Friday, May 9, 2008


MEDEA…enchantress, daughter of King Aeetes of Colchis, falls in love with Jason and conspires with him to steal the Golden Fleece from her father. The couple marry and have two children. In Euripides' play, Jason seeks to advance his political ambitions by forsaking Medea and marrying the daughter of King Creon. The evil Medea draws on her powers of sorcery in a blood-curdling plot to kill her rival. In a vain attempt to save his daughter, Creon is also killed. Medea, in an ultimate act of wickedness, butchers her two children and displays their bodies before their horrified father, Jason.

This story of betrayal, jealousy and revenge epitomises the wisdom of the ages, that:

'Hell hath no fury like a woman scorned!'

HANG ON!!.....Jealousy and heart break for women leads to binging and weight gain, not homicide.

Social scientists point out that the reality of the Medea Syndrome is something altogether different:

Men often kill wives after lengthy periods of prolonged physical violence accompanied by other forms of abuse and coercion; the roles in such cases are seldom reversed. Men perpetrate familial massacres, killing spouse and children together; women do not. Men commonly hunt down and kill wives who have left them; women hardly ever behave similarly. Men kill wives as part of planned murder-suicides; analogous acts by women are almost unheard of. Men kill in response to revelations of wifely infidelity; women almost never respond similarly, though their mates are more often adulterous. The evidence is overwhelming that a large proportion of the spouse-killings perpetrated by wives, but almost none of those perpetrated by husbands, are acts of self defence. (Dobash, Dobash, Wilson and Daly, 'The Myth of Sexual Symmetry in Marital Violence')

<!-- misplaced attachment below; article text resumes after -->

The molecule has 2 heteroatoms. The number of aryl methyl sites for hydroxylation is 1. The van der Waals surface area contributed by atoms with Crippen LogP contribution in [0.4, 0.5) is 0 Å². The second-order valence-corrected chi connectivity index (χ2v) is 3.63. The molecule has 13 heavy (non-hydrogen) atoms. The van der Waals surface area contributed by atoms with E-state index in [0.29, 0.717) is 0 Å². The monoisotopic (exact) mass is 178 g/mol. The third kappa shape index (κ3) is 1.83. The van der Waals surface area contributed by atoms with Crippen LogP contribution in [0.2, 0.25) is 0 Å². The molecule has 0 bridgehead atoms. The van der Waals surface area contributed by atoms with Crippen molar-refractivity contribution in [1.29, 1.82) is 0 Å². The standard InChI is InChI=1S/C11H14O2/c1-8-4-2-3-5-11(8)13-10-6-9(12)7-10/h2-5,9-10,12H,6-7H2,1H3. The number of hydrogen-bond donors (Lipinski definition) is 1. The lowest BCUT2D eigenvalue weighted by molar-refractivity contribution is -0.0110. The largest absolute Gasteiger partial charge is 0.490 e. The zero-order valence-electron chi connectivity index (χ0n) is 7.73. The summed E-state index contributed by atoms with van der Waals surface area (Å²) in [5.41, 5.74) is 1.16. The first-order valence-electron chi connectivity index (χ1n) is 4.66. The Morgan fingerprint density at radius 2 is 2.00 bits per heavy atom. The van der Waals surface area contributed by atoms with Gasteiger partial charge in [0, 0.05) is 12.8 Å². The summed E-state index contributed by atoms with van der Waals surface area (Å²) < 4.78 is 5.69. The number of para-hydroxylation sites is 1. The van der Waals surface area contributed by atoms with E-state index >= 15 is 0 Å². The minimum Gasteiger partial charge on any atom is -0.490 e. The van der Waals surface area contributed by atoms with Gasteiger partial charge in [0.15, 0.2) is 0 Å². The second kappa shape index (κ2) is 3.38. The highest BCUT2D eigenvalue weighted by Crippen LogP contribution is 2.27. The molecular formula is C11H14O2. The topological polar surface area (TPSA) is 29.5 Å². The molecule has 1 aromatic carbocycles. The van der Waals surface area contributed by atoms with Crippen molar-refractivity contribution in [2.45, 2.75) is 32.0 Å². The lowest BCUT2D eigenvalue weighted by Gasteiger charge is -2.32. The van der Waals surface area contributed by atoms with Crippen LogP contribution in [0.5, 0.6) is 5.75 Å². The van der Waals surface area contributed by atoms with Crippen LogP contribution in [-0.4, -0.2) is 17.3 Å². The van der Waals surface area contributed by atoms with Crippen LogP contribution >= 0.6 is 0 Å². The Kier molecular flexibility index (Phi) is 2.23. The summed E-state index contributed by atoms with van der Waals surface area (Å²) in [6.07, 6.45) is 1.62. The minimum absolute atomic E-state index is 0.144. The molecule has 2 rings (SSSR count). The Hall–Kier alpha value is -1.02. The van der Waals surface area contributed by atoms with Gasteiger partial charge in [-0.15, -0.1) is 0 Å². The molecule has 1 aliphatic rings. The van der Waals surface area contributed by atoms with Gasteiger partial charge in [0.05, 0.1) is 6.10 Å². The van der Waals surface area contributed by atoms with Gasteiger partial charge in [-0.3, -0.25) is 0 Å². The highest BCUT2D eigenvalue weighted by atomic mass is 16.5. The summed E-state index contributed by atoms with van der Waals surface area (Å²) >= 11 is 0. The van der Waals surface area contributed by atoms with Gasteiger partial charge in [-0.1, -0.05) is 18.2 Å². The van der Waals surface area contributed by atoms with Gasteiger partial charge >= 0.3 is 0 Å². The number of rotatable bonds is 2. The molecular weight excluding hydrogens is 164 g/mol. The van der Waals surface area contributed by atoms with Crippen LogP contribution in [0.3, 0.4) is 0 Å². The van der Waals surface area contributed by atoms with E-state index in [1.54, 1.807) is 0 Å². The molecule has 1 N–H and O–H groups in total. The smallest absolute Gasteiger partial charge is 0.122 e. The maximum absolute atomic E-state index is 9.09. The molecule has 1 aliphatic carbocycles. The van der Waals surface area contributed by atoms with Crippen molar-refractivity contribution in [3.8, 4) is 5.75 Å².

Graeme Coss, a (male) legal academic ('Provocation, Law Reform and the Medea Syndrome') notes that 'when Hollywood tackled a succession of films about homicidal stalkers, oversexed serial killers and crazed sexual harrassers, in all instances Michael Douglas was the victim of Medea-like women: Glenn Close in Fatal Attraction (1987), Sharon Stone in Basic Instinct (1991) and Demi Moore in Disclosure (1994)'....

Although law students and legal academics have also encountered Medea many times, as Coss observes: 'The reality I discovered is that Medea is almost always a man.
And whatever
fury Hell unleashes, its gender is decidedly male.'

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